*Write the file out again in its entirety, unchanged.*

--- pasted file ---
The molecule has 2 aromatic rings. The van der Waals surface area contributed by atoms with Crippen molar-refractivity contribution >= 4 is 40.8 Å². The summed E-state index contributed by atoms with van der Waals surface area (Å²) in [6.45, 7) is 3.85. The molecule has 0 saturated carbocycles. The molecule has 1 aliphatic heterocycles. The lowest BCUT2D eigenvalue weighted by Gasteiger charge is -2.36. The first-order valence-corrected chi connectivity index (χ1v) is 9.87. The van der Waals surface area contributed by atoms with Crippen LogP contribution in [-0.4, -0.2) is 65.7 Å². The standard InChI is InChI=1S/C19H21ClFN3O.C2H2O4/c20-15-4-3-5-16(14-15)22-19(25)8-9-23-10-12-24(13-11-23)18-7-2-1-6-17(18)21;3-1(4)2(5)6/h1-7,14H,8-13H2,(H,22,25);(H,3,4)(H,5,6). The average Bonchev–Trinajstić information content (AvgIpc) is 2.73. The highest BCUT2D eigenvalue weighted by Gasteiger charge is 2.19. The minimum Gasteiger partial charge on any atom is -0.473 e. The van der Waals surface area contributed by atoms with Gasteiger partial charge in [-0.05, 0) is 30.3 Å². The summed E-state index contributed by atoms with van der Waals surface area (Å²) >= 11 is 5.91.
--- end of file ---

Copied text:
The molecule has 2 aromatic rings. The van der Waals surface area contributed by atoms with Crippen molar-refractivity contribution >= 4 is 40.8 Å². The summed E-state index contributed by atoms with van der Waals surface area (Å²) in [6.45, 7) is 3.85. The molecule has 0 saturated carbocycles. The molecule has 1 aliphatic heterocycles. The lowest BCUT2D eigenvalue weighted by Gasteiger charge is -2.36. The first-order valence-corrected chi connectivity index (χ1v) is 9.87. The van der Waals surface area contributed by atoms with Crippen LogP contribution in [-0.4, -0.2) is 65.7 Å². The standard InChI is InChI=1S/C19H21ClFN3O.C2H2O4/c20-15-4-3-5-16(14-15)22-19(25)8-9-23-10-12-24(13-11-23)18-7-2-1-6-17(18)21;3-1(4)2(5)6/h1-7,14H,8-13H2,(H,22,25);(H,3,4)(H,5,6). The average Bonchev–Trinajstić information content (AvgIpc) is 2.73. The highest BCUT2D eigenvalue weighted by Gasteiger charge is 2.19. The minimum Gasteiger partial charge on any atom is -0.473 e. The van der Waals surface area contributed by atoms with Gasteiger partial charge in [-0.05, 0) is 30.3 Å². The summed E-state index contributed by atoms with van der Waals surface area (Å²) >= 11 is 5.91.